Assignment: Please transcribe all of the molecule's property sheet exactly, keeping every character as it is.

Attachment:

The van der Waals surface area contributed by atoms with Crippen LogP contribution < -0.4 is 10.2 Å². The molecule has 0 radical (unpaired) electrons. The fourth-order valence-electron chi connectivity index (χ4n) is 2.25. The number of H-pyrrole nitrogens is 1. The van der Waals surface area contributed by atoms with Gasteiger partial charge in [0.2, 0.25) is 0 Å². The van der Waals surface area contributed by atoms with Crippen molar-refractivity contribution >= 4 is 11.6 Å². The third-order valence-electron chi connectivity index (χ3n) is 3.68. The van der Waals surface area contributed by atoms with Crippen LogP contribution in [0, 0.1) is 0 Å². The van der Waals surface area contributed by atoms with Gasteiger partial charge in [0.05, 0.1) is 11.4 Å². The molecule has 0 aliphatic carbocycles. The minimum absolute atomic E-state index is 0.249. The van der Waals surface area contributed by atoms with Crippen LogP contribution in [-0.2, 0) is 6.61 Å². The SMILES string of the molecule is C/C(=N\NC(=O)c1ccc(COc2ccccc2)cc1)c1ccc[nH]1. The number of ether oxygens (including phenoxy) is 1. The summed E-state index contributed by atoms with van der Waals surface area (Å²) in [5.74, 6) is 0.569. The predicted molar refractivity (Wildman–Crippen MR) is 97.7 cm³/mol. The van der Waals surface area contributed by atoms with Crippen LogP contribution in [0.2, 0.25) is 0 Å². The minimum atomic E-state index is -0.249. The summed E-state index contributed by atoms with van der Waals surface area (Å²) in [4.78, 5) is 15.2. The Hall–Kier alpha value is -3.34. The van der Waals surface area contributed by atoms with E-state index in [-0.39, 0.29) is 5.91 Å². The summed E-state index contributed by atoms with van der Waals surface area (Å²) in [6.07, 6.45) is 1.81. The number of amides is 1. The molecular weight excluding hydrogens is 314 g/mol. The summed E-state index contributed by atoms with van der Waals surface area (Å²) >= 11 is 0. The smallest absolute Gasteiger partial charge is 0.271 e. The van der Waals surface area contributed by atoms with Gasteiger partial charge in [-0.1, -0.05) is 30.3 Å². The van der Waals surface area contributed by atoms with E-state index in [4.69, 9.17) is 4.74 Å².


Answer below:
The van der Waals surface area contributed by atoms with Crippen LogP contribution < -0.4 is 10.2 Å². The molecule has 0 radical (unpaired) electrons. The fourth-order valence-electron chi connectivity index (χ4n) is 2.25. The number of H-pyrrole nitrogens is 1. The van der Waals surface area contributed by atoms with Gasteiger partial charge in [0.2, 0.25) is 0 Å². The van der Waals surface area contributed by atoms with Crippen molar-refractivity contribution >= 4 is 11.6 Å². The third-order valence-electron chi connectivity index (χ3n) is 3.68. The van der Waals surface area contributed by atoms with Crippen LogP contribution in [0, 0.1) is 0 Å². The van der Waals surface area contributed by atoms with Gasteiger partial charge in [0.05, 0.1) is 11.4 Å². The molecule has 0 aliphatic carbocycles. The minimum absolute atomic E-state index is 0.249. The van der Waals surface area contributed by atoms with Crippen LogP contribution in [-0.2, 0) is 6.61 Å². The SMILES string of the molecule is C/C(=N\NC(=O)c1ccc(COc2ccccc2)cc1)c1ccc[nH]1. The number of ether oxygens (including phenoxy) is 1. The summed E-state index contributed by atoms with van der Waals surface area (Å²) in [5.74, 6) is 0.569. The predicted molar refractivity (Wildman–Crippen MR) is 97.7 cm³/mol. The van der Waals surface area contributed by atoms with Crippen LogP contribution in [0.2, 0.25) is 0 Å². The minimum atomic E-state index is -0.249. The summed E-state index contributed by atoms with van der Waals surface area (Å²) in [4.78, 5) is 15.2. The Hall–Kier alpha value is -3.34. The van der Waals surface area contributed by atoms with E-state index in [-0.39, 0.29) is 5.91 Å². The summed E-state index contributed by atoms with van der Waals surface area (Å²) in [6.07, 6.45) is 1.81. The number of amides is 1. The molecular weight excluding hydrogens is 314 g/mol. The summed E-state index contributed by atoms with van der Waals surface area (Å²) >= 11 is 0. The smallest absolute Gasteiger partial charge is 0.271 e. The van der Waals surface area contributed by atoms with Gasteiger partial charge in [-0.1, -0.05) is 30.3 Å². The van der Waals surface area contributed by atoms with E-state index in [4.69, 9.17) is 4.74 Å².